Our beloved principal was spotlighted as Abbeville's City Hall celebrates Black History Month by interviewing local educators. Here is the Facebook post:  

He took on the role of Principal in 2022. Mr. Freeman has such an important role in our community being a leader of our impressionable youth in Abbeville. We want to thank you for taking on this role in our community. Thank you for being a part of the solution.  We asked him a few questions about his career in education and the future of Abbeville and this is what he said:

"Education has always been viewed as a passport to opportunities that weren't readily available to my grandparents. A way to remove limitations and push boundaries that are often taken for granted today. While a formal education has always been important, it was the informal education that took place within the class setting that I cherish the most. I come from a long line of educators ranging from great aunts, to uncles, cousins, and a sister who currently teaches collegiately. Yet, being an educator was the farthest thing from a career I could imagine doing for a livelihood. The idea of becoming an educator came about as I was serving my community service hours as a student at Southern University. I remember tutoring students in elementary school for the Big Buddy organization, and seeing their frustration as they struggled through their assignments. There was a young man that was having a horrible day, and to this day I can recall him saying that maybe the teachers were right. Maybe I am dumb and won't amount to anything. I related to that feeling because of my own experiences I've witnessed with friends of my own. I decided then I could either be part of the problem, or the solution. I chose to be part of the solution. Rather than become reactionary and complain, I chose to be responsive and involved.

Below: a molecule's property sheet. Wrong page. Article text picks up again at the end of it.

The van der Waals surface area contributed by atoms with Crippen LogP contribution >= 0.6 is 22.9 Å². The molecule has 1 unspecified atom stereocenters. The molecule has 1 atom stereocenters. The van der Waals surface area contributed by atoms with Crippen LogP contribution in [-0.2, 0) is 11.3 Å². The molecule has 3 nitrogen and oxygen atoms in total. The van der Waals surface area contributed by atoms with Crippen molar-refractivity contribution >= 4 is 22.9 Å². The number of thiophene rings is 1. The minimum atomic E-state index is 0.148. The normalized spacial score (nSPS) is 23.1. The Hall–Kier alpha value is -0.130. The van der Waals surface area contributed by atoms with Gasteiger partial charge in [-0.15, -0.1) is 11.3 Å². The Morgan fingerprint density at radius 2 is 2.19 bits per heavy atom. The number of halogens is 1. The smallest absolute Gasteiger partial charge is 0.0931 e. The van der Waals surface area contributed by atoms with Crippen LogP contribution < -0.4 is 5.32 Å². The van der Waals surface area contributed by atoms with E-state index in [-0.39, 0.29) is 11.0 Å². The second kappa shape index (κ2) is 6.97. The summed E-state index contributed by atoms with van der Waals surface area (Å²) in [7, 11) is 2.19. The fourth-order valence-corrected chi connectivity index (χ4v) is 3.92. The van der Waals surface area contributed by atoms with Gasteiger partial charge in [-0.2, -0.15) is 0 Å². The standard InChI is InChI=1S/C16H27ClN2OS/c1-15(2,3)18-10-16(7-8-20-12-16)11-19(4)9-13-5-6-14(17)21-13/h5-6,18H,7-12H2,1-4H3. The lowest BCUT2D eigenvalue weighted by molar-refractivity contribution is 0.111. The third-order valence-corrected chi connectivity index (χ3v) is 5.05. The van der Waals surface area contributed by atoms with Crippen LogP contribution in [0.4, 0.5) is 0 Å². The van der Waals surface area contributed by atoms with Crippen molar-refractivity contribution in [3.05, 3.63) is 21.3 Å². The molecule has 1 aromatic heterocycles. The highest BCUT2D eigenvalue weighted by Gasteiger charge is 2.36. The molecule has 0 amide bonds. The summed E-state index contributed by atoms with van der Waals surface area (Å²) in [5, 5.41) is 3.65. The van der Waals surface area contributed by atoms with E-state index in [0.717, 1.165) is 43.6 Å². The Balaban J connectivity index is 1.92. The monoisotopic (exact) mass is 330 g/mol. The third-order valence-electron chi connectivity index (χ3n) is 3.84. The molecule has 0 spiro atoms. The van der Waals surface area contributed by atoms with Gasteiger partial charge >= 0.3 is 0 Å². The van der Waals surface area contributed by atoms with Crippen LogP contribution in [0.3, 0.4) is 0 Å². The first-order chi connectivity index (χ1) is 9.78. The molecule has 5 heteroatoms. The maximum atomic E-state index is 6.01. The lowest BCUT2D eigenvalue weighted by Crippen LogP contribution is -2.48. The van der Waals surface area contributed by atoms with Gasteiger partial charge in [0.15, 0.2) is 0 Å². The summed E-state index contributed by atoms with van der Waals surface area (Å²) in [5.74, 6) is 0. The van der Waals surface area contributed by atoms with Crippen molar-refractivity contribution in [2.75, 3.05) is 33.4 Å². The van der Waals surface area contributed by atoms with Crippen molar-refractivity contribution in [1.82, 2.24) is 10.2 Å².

Abbeville is the closest thing to my most fondest memories of splitting time between my grandparents in Ferriday and Frogmore. There is an appreciation for the simpler things, a bond between families that is unspoken, along with a blue collar work ethic that reminds me of home. Various pockets of Abbeville remind me of my grandparents' home and growing up in Baton Rouge. I enjoy waking up and going to work in Abbeville and spending time with the people of this community. Seeing the people of Abbeville and their commitment to build something not only for their children, but their children's children.

I envision Abbeville as a place where compromise is not viewed as weakness, but strength to create opportunities of sustainable growth. Where the community rally and unite behind a common cause."